Athens businessman J. Bradley Horner has made a $600,000 offer for the former Mooresville-Belle Mina Elementary School property owned by Limestone County Schools.
During Tuesday’s Board of Education work session, Horner proposed to buy the nearly 7-acre property at 5711 Mooresville Road through a five-year lease agreement, with a 12-month delay on the first set of payments.
“I’m asking for a 12-month delay on the first set of payments because of the amount of investments (for structural improvements),” Horner said.
Board member Earl Glaze asked whether Horner hired a structural engineer or architect, and Horner said an architect and building inspector have reviewed the property. He said he plans to build a pitched roof for $125,000, with the exterior requiring “re-skinning” and the interior needing intensive repairs.
“There is the possibility of an insulation factor that may or not be present. I don’t know if it’s in the old roof system because it’s old wafer feel on those flat roofs,” Horner said. “Our steel and concrete walls and roof systems would be built with I-joists to provide 130 mile per hour wind protection.
“The state inspector is concerned about the sprinkler system, and I’m totally aware of the price for that (from FirePro).”
Horner said he intends to renovate the defunct school building and gymnasium into a full-time daycare called Asher Academy.
“The purpose of the building would be a daycare Monday through Friday, and we would allow the community to lease it on weekend for reunions and other events,” Horner said.
Board member Anthony Hilliard asked whether Horner, who does not have prior experience owning a daycare, had researched the business plan for his proposal.
“It would take 60 students to break even, and pay for the staff and energy consumption,” Horner said. “The building can handle up to 300 so we would be running at about 20 percent capacity at that point. Once we get above 60, we’ll be running at a good profit.”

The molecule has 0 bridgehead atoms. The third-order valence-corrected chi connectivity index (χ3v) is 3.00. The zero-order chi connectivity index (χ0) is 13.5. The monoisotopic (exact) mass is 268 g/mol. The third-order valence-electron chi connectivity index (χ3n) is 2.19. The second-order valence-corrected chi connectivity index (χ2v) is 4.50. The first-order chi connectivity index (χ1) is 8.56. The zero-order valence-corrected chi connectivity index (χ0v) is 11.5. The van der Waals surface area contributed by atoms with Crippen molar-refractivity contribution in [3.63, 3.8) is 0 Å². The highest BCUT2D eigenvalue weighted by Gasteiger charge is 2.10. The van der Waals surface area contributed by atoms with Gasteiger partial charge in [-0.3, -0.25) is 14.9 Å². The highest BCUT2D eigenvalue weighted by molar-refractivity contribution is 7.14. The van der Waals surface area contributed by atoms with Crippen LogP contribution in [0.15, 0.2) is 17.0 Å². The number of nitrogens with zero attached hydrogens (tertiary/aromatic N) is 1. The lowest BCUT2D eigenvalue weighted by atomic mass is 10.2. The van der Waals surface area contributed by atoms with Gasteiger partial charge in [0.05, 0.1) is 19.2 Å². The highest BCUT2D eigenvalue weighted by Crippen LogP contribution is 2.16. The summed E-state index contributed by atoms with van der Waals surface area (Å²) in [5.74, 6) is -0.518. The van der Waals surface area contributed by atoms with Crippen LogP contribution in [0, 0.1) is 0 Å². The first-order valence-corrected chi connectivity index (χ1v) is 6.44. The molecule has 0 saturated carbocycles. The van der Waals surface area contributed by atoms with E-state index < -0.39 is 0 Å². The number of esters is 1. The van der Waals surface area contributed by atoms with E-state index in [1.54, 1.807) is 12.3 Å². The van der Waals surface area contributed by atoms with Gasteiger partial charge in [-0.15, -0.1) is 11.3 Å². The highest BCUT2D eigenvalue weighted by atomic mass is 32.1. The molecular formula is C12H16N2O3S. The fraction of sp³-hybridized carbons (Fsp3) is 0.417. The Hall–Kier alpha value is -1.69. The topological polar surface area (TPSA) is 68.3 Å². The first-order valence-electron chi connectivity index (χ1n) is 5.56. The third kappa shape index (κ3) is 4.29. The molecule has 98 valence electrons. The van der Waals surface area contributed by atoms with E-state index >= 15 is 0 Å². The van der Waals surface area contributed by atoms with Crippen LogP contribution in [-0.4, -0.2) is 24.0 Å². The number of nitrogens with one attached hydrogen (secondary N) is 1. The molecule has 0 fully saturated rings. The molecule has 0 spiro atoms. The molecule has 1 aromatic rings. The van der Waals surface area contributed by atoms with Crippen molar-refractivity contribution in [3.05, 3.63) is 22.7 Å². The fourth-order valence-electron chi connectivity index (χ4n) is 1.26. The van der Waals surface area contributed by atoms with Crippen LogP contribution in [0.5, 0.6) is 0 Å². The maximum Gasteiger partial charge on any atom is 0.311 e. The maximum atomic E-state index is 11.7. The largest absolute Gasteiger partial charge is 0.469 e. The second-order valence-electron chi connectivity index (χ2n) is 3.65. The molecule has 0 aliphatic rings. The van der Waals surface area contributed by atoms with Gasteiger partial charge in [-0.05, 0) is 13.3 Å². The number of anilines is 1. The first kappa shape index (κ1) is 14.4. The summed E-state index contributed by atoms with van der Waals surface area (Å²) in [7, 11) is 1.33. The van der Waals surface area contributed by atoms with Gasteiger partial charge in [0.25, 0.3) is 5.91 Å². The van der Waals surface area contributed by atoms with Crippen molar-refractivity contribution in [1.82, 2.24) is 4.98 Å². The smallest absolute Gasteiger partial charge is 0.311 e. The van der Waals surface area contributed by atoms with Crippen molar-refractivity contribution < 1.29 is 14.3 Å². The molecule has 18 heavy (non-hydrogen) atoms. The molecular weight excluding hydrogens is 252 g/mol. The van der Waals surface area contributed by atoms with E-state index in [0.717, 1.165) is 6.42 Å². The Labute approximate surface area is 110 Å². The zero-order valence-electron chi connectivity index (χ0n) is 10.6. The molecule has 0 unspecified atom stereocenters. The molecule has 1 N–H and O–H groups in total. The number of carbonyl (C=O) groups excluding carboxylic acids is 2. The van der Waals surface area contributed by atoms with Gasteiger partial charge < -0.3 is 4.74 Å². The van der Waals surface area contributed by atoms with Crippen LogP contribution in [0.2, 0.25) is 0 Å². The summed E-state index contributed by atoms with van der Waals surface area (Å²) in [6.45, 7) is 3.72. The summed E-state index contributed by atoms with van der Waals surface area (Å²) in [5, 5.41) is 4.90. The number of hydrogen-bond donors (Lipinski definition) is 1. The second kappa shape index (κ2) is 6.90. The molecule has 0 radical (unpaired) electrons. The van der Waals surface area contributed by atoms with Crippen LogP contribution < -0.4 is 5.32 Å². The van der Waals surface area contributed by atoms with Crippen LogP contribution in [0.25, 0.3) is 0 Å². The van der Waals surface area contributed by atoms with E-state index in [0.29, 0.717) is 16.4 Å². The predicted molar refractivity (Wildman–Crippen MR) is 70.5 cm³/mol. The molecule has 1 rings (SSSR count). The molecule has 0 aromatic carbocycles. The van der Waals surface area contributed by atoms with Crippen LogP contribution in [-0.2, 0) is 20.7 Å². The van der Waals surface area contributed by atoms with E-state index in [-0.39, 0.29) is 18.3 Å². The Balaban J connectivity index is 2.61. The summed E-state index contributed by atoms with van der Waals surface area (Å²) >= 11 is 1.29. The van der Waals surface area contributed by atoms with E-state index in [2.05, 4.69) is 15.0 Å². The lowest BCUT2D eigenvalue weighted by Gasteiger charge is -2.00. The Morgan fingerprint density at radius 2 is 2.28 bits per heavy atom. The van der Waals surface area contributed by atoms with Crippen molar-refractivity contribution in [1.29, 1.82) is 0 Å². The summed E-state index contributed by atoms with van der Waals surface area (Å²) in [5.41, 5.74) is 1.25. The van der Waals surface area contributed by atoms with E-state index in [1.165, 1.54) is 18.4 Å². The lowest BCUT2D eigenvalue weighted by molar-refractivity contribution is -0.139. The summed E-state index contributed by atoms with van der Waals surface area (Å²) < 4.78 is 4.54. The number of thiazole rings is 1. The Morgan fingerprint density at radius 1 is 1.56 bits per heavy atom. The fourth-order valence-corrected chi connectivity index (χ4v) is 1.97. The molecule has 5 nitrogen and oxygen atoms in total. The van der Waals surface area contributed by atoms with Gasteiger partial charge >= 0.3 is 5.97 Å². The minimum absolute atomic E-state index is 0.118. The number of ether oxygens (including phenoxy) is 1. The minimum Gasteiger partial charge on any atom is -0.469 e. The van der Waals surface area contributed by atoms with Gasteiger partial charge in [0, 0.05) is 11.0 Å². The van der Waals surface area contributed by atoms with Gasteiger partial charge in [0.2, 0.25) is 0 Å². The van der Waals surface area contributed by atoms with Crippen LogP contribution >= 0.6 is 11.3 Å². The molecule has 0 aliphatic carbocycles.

When asked by Superintendent Dr. Tom Sisk if the property could become a Huntsville-annexed portion of Limestone County, Horner said a loophole exists to prevent annexation since the site is not completely surrounded by annexed land.
“The property is not in the city limits of Huntsville because it’s still owned by Limestone County Schools,” Horner said. “It’s only (annexed) on three sides — the south, east and north sides — but the farmland on the west is not.”
Horner said he has assembled a group of investors willing to take on the risk of converting the school, which closed in 1991 due to declining enrollment, into a profitable business. He said if the project failed, the school system would not be responsible for any costs associated with redevelopment.
“I have private investors willing to invest in the long-term goal with all private monies because they can see the profitability,” Horner said. “The purchase would be as-is. It would go from being a liability to an asset, and turn an eyesore into an opportunity.”
Horner said pending board approval, it could take “6 to 8 weeks to get the project going,” with four months for the roof upgrade, four months for interior work and a month to market the new business. He said he anticipated finishing the daycare by August 2014.